That afternoon, the Chief Veterinary Officers for the United Kingdom and for Wales decided that the remaining birds on the premises should be slaughtered on suspicion of avian influenza. Tracing of possible human contacts with birds at the infected premises and through the supplying Chelford market was immediately put in place. By 24 May, seven people were under investigation, having reported flu-like illness and associated with contact with two premises with sick birds. Four of these tested positive for either influenza A or H7 infection. All four were presumed confirmed cases of infection associated with this outbreak and three had been hospitalised and were recovering. Given the serious nature of illness seen in three of the four confirmed cases, and because the possibility of person to person transmission could not be ruled out, a precautionary approach was taken with respect to antiviral prophylaxis. Overall, over 360 people were identified as possible contacts or cases associated with this incident, though only four cases of infection were confirmed. The Food Standards Agency re-stated their advice that there is no risk in eating any sort of properly-cooked poultry or eggs.

On 24 May the VLA confirmed the results as low pathogenic H7N2 avian influenza. The CVO Wales then confirmed disease and the Welsh Assembly Government (WAG) rapidly made an announcement and put their contingency plans into action. The WAG immediately imposed a 1km restricted zone around the infected premises which was judged proportionate for a case of low pathogenic disease.

The CVO UK notified the European Commission and the International Animal Health Organisation. The Department of Health briefed the European Centre for Disease Prevention and Control, alerted the World Health Organisation and disseminated an alert through the EU Early Warning and Response System. Animal Health issued a text alert to all poultry keepers on the Great Britain poultry register and established a Local Disease Control Centre in Caernarfon and a National Disease Control Centre to co-ordinate the response. The WAG also established a Co-ordination Centre to co-ordinate the human and animal health issues in Wales. On 25 May the Cabinet Office convened an official-level meeting of the Civil Contingencies Committee (known as COBR) to ensure cross-Government co-ordination.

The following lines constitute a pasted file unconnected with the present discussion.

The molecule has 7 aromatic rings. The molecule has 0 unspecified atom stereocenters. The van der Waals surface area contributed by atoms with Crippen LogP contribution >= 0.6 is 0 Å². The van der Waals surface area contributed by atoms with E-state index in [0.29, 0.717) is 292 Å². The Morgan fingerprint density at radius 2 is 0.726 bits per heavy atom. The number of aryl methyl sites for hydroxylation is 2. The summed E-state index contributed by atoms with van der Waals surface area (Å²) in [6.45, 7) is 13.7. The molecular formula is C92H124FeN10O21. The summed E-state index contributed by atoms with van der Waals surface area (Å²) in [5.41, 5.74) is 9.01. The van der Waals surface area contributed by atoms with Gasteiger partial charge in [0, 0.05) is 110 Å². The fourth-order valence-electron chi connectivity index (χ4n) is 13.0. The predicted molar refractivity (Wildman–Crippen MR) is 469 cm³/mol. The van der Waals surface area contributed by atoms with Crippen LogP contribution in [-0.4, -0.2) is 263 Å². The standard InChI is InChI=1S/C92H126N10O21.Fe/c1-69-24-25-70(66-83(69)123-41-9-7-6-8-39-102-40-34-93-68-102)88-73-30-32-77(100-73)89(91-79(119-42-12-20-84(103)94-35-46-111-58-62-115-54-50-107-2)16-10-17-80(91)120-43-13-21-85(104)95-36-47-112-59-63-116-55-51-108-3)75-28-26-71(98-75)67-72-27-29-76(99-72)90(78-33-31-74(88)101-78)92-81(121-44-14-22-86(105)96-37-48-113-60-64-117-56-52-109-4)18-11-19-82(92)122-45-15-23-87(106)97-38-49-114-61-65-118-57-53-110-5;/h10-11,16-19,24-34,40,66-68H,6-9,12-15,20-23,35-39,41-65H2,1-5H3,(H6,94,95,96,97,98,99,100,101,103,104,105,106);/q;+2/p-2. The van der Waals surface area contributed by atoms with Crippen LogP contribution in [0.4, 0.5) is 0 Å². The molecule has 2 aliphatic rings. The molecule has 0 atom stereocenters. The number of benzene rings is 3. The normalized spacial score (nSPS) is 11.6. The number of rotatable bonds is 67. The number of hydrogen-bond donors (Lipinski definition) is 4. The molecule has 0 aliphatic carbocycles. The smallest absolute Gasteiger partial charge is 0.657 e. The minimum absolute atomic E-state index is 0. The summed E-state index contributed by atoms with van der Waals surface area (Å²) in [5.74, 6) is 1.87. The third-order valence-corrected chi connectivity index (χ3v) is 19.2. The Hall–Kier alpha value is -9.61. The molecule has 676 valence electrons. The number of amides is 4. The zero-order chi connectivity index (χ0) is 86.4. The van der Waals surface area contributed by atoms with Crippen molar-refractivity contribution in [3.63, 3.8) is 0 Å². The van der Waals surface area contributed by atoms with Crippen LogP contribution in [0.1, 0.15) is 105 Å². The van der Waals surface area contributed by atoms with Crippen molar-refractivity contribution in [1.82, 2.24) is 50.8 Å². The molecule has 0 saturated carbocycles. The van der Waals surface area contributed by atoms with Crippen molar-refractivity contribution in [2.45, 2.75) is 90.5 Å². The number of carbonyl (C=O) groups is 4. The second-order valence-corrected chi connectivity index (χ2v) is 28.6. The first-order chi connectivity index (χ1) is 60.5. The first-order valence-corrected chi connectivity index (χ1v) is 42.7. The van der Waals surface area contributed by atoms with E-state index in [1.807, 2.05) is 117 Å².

By the afternoon of 24 May, Animal Health had completed the humane culling of all remaining birds on the infected premises. Based on expert advice, all bird gatherings involving chickens and ducks were banned in England, Wales and Scotland due to the uncertainties around the movement of those species through Chelford market.

Animal Health has now investigated over 200 tracings and taken samples from birds on all the premises identified apart from one. The majority of those tracings have proved negative and the rest are still awaiting results and are under restrictions. One of those premises, in St Helens, Lancashire, proved positive from low pathogenic H7 on 7 June and almost all the birds involved have been culled and a further 1 km restriction zone placed around those premises.

HPA and NPHS Wales have not found any further confirmed human cases of disease. For these reasons, all bird gatherings were permitted again on 1 June. The HPA and NPHS Wales will continue to actively review any human case of influenza-like illness that might be linked to this incident but tests on suspect cases to date (apart from the original four cases) have all been negative.

The WAG intend to lift the restricted zone around the infected premises in Corwen on 15 June, which is the required period of 21 days following the completion of preliminary cleansing and disinfection.

Once we have completed our tracings and testing, we intend to publish an epidemiological report into the origins of this disease in the next month. We are also conducting a lessons learned exercise which we hope to publish in September. We are committed to learning any lessons.

I would like to take this opportunity to thank our partners both in Wales and those working on human health, as well as Defra, VLA and Animal Health staff, who all worked tirelessly throughout the bank holiday weekend to contain the disease and for a well co-ordinated and successful response.


Employment, Social Policy, Health and Consumer Affairs Council

The Employment, Social Policy, Health and Consumer Affairs Council was held on 30-31 May. The health part was held on the 31 May. Anne Lambert, Deputy Permanent Representative to Brussels represented the United Kingdom. The main item on the agenda was an exchange of views on the Commission, consultation on smoke-free environments. Also covered was political agreement on a regulation on advanced therapy medicinal products, and general approaches on three food improvement agents regulations. There was adoption of a council resolution on EU consumer policy strategy, a council recommendation on injury prevention and conclusions on health promotion, HIV/AIDS and health services.